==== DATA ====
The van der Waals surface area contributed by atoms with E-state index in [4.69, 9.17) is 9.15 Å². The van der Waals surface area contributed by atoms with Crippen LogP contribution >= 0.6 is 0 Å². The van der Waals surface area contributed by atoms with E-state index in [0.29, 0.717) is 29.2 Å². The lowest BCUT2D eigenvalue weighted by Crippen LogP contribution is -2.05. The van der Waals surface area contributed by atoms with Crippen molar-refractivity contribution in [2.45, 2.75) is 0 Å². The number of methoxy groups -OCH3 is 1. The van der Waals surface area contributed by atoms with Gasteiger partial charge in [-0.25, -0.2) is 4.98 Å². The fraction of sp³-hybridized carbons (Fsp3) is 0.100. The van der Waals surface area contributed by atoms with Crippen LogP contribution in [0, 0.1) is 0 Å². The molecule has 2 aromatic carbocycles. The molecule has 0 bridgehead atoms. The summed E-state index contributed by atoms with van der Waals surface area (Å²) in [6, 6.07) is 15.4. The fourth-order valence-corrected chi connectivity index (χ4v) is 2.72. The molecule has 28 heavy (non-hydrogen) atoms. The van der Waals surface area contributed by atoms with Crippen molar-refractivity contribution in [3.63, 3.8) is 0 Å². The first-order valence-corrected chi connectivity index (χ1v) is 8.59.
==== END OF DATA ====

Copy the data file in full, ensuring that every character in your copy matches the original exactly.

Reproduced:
The van der Waals surface area contributed by atoms with E-state index in [4.69, 9.17) is 9.15 Å². The van der Waals surface area contributed by atoms with Crippen LogP contribution >= 0.6 is 0 Å². The van der Waals surface area contributed by atoms with E-state index in [0.29, 0.717) is 29.2 Å². The lowest BCUT2D eigenvalue weighted by Crippen LogP contribution is -2.05. The van der Waals surface area contributed by atoms with Crippen molar-refractivity contribution in [2.45, 2.75) is 0 Å². The number of methoxy groups -OCH3 is 1. The van der Waals surface area contributed by atoms with Gasteiger partial charge in [-0.25, -0.2) is 4.98 Å². The fraction of sp³-hybridized carbons (Fsp3) is 0.100. The van der Waals surface area contributed by atoms with Crippen LogP contribution in [0, 0.1) is 0 Å². The molecule has 2 aromatic carbocycles. The molecule has 0 bridgehead atoms. The summed E-state index contributed by atoms with van der Waals surface area (Å²) in [6, 6.07) is 15.4. The fourth-order valence-corrected chi connectivity index (χ4v) is 2.72. The molecule has 28 heavy (non-hydrogen) atoms. The van der Waals surface area contributed by atoms with Crippen molar-refractivity contribution in [3.63, 3.8) is 0 Å². The first-order valence-corrected chi connectivity index (χ1v) is 8.59.